PHILADELPHIA_APR

CultureBlocks is a collaboration between The Reinvestment Fund (TRF), the City of Philadelphia’s Office of Arts, Culture, and Creative Economy (OACCE), and the University of Pennsylvania Social Impact of the Arts Project (SIAP). Its purpose is to develop a web-based tool for displaying Philadelphia’s cultural assets in ways that is useful to artists and cultural organizations, public officials, philanthropies, development professionals, and the general public. In addition, the collaboration is analyzing the ways in which the arts connect to other dimensions of social well-being in Philadelphia.

ArtPlace asked Mark Stern of SIAP what he thinks are the three keys to creative placemaking. Here are his thoughts:

SIAP views creative placemaking as primarily a bottom-up process in which artists, cultural organizations, commercial firms, and cultural participants focus their efforts in particular neighborhoods. We use the term “natural” cultural district to connote that these processes begin at the grassroots, rather than being imposed on a neighborhood from outside. “Natural,” however, can be misleading, because these districts are only successful thanks to the concerted efforts of local residents and workers and their ability to link their neighborhood to the rest of the city and metropolitan area.

Our research has demonstrated three important contributors to successful cultural clusters.

1. Geography matters. “Natural” cultural districts are most likely to emerge in neighborhoods near, but not in, downtowns. They need to be close enough to regional centers so that they can benefit from density and transit, but not so close that they have to compete for space with more profitable businesses.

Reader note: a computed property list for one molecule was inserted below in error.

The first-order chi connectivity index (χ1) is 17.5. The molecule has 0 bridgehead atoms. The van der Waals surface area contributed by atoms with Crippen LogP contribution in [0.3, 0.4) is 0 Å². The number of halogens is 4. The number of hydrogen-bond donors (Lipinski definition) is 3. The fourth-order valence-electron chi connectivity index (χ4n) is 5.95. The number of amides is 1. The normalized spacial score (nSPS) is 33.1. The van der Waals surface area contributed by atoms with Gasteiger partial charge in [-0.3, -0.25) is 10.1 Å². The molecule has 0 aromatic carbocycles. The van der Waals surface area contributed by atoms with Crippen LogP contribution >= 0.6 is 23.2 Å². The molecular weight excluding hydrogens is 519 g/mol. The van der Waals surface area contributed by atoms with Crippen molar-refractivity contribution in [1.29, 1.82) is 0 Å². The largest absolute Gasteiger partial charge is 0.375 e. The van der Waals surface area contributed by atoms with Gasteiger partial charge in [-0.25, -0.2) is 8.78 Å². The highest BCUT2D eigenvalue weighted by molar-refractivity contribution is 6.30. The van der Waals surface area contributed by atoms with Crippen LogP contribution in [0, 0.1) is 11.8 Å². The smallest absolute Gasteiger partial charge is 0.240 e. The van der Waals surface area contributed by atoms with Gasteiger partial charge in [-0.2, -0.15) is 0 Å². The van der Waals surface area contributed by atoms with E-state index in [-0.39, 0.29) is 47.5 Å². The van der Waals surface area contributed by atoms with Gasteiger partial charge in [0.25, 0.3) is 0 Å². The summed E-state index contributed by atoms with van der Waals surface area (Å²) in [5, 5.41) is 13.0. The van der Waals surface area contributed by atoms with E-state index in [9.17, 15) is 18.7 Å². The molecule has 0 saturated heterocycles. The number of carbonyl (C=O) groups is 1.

2. Space matters. We’ve discovered that the housing market in these districts has a unique set of characteristics. Generally speaking, as neighborhoods become more affluent, the percent of renters drops and the percent of owner-occupied dwellings increases. In “natural” cultural districts, this shift to owner-occupancy is slower. That is, they have more rental housing than their overall socio-economic status would predict. Obviously, these characteristics encourage the flows of people and activity that sustain the vibrancy of these districts.

3. Diversity matters. Over the years we’ve discovered that multiple forms of diversity characterize creative places. Years ago, we discovered by chance that concentrations of cultural assets were associated with higher than average poverty and higher numbers of professionals and college-educated residents. We call these pov-prof neighborhoods. “Natural” cultural districts are also more likely to be ethnically diverse than other parts of the city. Finally, we’ve identified a household dimension to diversity. These districts are more likely to have concentrations of young adults and what the Census Bureau characterizes as “non-family households” (persons living alone, roommates, “persons of the opposite sex sharing living quarters” or POSSL-Q’s, and lesbian, gay, bisexual, and transgender couples). These different flows of diversity reinforce and cross-cut one another, encouraging innovation, tolerance, and sometimes conflict.

Many years ago, the urbanist Jane Jacobs noted the importance of diversity for successful urban places. Yet, she worried, as well, about what she called the “self destruction of diversity.” Multi-dimensional diversity promotes our most successful neighborhoods, but their very success increases competition for space and uses. Ultimately, the most profitable businesses and well-off residents tend to drive out the very diversity that made the district successful.

The arts are a critical force for promoting urban vibrancy, but without wise public policies, the vibrancy we see in many “natural” cultural districts today may disappear tomorrow. Thus, as we celebrate the positive aspects of creative placemaking, we need to treat these districts as vulnerable habitats that need wise stewardship if they are to flourish.

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